From the Ford Foundation, to Bill and Melinda Gates Foundation, to Tata Trust, most large-scale global charity foundations are family initiatives, institutionalising family charities on a global scale.
The picture, however, is different in Bangladesh. Except for building schools, madrasas, mosques and rarely some hospitals, family charity initiatives have not been institutionalised here.
"The concept of family initiative often leads to questions about corruption and misappropriation in Bangladesh. Some say that this is a medium for channelling money or evading taxes. Albeit some of the accusations are true, we couldn't appreciate the good initiatives either, at the same time," Zahida said.
For the Sajida Foundation, walking on a rarely tried path was difficult in the beginning.
Zahida said, "When we went to the NGO Affairs Bureau for registration, it said that two family members cannot remain signatories - which is valid. There were some legal requirements, which we also believed were necessary, and we didn't have a problem abiding by the regulations."
Hence, the CEO, who is also the daughter of SAJIDA Foundation founder Humayun Kabir, said they approached using a combination of family members and professionals in the governing body as a medium of learning. It improved the foundation's accountability.
"Just like we have family members in the governing body, we bring diverse professionals from time to time to expand our expertise and to ensure transparency," Zahida added.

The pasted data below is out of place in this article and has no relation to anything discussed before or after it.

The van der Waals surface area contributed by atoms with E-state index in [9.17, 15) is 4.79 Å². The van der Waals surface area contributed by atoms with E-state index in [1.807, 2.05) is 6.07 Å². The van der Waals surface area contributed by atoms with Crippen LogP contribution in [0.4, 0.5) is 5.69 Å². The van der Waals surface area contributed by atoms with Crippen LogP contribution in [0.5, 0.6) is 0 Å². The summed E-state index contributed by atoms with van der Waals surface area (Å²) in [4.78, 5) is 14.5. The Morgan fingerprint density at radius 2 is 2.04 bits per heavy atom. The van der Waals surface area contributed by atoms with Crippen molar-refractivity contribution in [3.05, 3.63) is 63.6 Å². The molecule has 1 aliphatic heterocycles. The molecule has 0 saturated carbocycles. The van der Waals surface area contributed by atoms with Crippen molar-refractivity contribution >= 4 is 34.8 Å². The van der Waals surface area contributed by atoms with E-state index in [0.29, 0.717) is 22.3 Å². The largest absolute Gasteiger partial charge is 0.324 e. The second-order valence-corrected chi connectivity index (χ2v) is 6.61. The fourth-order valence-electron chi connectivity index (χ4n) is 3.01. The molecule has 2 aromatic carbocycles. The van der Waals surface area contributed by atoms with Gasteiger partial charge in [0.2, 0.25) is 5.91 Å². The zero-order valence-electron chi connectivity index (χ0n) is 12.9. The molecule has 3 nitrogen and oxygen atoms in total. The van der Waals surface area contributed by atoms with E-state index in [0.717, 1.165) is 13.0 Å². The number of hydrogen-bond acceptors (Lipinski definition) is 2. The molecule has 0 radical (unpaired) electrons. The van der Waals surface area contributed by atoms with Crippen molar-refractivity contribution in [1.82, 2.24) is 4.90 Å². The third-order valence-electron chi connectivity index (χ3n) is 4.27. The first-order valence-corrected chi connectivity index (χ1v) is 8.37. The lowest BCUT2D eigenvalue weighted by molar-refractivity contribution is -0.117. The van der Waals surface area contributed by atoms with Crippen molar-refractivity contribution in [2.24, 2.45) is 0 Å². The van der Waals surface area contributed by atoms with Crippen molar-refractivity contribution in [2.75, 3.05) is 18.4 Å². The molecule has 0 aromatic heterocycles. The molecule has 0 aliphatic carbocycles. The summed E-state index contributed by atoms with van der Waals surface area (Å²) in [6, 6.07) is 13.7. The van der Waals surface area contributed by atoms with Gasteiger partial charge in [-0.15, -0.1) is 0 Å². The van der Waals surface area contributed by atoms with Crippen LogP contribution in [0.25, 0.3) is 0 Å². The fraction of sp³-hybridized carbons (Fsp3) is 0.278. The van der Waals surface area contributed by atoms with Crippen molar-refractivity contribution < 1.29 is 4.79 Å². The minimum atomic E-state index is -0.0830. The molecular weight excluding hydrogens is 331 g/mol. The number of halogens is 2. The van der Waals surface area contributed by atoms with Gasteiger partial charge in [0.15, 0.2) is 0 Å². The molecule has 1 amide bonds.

She admits that the struggle to balance the delicate relations between professionals and the family is real in Bangladesh.
"But my family and I believe that if our intentions are transparent, it is doable. With honest intention, we have earned a reputation as a transparent organisation over the three decades of our journey.
"We are an open book as far as our financial transactions are concerned. So, after 27 years of our journey, now, I no longer mind hiring someone related to us if they are competent. We have many other ways to ensure accountability. A large institution of nearly 3,500 people is a combination of family and talent," she stated.
We asked Zahida about what sets SAJIDA Foundation apart from other family initiatives in Bangladesh.
"Founding an institution is tough. A set of family members have to commit full time," Zahida replied, adding, "to run any professional entity in Bangladesh, the commitment has to be equal from all sides."
She was encouraged to build human resources in the charity, like it is in the corporate sector.
Besides, Zahida and her family learned from her late father that limiting greed is essential to develop institutions for a social cause.
"Our founder, a corporate personality, led many corporate platforms. But he always had aspirations to work for social causes," Zahida said.
Reminiscing about her father's lessons, Zahida concluded, "You need to know when you have enough. There should be a limit."